Leverage makes futures trading extremely capital-efficient. With a futures contract, you can open a 1 BTC futures position at a fraction of its market value. Spot trading, on the other hand, does not provide leverage. For example, to purchase 1 BTC in the spot market, you would need thousands of dollars. Assuming you only have 10,000 USDT available, you could only afford to buy 10,000 USDT worth of Bitcoin in this case.
2. Flexibility to Long or Short
If you hold cryptocurrencies in the spot market, you may benefit from capital appreciation as the value of your cryptocurrency rises over time. Futures contracts, on the other hand, allow you to profit from short-term price movements in either direction. Even if the price of Bitcoin falls, you can participate in the downtrend and profit as prices continue to drift lower. Futures contracts can also be used to protect against unexpected risks and extreme price volatility, making them ideal for miners and long-term investors.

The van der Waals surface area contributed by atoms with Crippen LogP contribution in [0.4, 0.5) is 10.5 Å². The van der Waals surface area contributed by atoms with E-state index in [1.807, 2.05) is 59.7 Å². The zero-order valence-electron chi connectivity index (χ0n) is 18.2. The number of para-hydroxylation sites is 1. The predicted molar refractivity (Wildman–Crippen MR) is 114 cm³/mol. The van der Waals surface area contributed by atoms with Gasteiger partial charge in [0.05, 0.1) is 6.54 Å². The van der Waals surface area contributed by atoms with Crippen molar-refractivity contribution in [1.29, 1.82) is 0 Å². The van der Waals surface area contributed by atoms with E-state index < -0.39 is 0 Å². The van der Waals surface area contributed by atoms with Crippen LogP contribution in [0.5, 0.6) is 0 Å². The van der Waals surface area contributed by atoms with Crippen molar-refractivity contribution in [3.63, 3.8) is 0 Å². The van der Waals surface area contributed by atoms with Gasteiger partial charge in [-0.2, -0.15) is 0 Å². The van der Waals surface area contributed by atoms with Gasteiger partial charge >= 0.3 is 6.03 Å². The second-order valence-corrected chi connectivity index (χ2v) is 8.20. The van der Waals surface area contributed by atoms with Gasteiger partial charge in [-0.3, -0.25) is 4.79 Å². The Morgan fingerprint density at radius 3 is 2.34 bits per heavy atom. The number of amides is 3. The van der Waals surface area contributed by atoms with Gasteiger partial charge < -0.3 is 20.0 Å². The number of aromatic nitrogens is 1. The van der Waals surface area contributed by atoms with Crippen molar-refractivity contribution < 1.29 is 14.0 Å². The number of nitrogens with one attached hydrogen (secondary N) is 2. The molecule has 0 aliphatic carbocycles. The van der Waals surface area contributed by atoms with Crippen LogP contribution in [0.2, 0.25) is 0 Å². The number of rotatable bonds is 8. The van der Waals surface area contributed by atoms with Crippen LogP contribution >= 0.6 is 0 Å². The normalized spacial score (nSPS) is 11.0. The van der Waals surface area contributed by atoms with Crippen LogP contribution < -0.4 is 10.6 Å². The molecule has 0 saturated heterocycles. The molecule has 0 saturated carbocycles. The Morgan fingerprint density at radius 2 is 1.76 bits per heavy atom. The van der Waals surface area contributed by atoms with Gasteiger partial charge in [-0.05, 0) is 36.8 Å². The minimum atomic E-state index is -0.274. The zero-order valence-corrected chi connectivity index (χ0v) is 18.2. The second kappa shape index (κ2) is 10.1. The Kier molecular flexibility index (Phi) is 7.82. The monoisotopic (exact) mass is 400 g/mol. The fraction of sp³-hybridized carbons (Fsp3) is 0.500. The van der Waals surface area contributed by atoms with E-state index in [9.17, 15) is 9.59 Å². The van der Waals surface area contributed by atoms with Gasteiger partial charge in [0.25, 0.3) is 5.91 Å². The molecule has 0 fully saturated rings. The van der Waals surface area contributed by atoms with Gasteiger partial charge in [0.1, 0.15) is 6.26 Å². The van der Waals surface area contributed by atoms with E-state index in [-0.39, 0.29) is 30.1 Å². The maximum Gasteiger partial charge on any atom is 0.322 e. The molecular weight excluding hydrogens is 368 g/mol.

With trillions of dollars in monthly volume, the crypto futures markets provide deep liquidity. For example, the Bitcoin futures market has an average monthly turnover of $2 trillion, surpassing trading volumes in Bitcoin spot markets. Its robust liquidity promotes price discovery and allows traders to transact in the market quickly and efficiently.
4. Futures vs. Spot prices
Cryptocurrency prices are determined by buyers and sellers through an economic process of supply and demand. The spot price is the ruling price for all transactions in the spot market. The futures price, on the other hand, is based on the prevailing spot price plus the futures premium. The futures premium could be either positive or negative. A positive premium indicates that the futures price is higher than the spot price; conversely, a negative premium indicates that the futures price is lower than the spot price. Changes in supply and demand may cause the future premium to fluctuate.
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The CoinTR Team